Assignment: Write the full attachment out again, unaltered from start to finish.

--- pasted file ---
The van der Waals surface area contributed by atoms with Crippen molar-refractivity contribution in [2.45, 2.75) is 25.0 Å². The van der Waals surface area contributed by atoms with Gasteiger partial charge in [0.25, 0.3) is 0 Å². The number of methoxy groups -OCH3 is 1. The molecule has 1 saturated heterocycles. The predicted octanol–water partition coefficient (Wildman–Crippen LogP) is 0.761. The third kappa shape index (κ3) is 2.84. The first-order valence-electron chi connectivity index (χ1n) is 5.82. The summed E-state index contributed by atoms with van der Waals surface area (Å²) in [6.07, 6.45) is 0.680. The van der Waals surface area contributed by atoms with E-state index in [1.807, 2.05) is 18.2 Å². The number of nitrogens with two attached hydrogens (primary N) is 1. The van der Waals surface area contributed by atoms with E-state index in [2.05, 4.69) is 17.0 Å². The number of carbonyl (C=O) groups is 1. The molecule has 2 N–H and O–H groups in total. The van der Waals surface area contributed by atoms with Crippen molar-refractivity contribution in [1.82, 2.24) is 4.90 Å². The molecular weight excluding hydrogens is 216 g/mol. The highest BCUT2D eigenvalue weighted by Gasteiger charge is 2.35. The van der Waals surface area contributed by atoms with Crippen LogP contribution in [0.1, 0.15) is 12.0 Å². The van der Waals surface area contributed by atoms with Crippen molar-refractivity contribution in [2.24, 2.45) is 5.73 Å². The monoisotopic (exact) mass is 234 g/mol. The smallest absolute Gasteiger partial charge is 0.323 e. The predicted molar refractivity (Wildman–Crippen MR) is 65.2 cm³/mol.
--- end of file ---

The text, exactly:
The van der Waals surface area contributed by atoms with Crippen molar-refractivity contribution in [2.45, 2.75) is 25.0 Å². The van der Waals surface area contributed by atoms with Gasteiger partial charge in [0.25, 0.3) is 0 Å². The number of methoxy groups -OCH3 is 1. The molecule has 1 saturated heterocycles. The predicted octanol–water partition coefficient (Wildman–Crippen LogP) is 0.761. The third kappa shape index (κ3) is 2.84. The first-order valence-electron chi connectivity index (χ1n) is 5.82. The summed E-state index contributed by atoms with van der Waals surface area (Å²) in [6.07, 6.45) is 0.680. The van der Waals surface area contributed by atoms with E-state index in [1.807, 2.05) is 18.2 Å². The number of nitrogens with two attached hydrogens (primary N) is 1. The van der Waals surface area contributed by atoms with E-state index in [2.05, 4.69) is 17.0 Å². The number of carbonyl (C=O) groups is 1. The molecule has 2 N–H and O–H groups in total. The van der Waals surface area contributed by atoms with Crippen molar-refractivity contribution in [1.82, 2.24) is 4.90 Å². The molecular weight excluding hydrogens is 216 g/mol. The highest BCUT2D eigenvalue weighted by Gasteiger charge is 2.35. The van der Waals surface area contributed by atoms with Crippen LogP contribution in [0.1, 0.15) is 12.0 Å². The van der Waals surface area contributed by atoms with Crippen molar-refractivity contribution in [2.24, 2.45) is 5.73 Å². The monoisotopic (exact) mass is 234 g/mol. The smallest absolute Gasteiger partial charge is 0.323 e. The predicted molar refractivity (Wildman–Crippen MR) is 65.2 cm³/mol.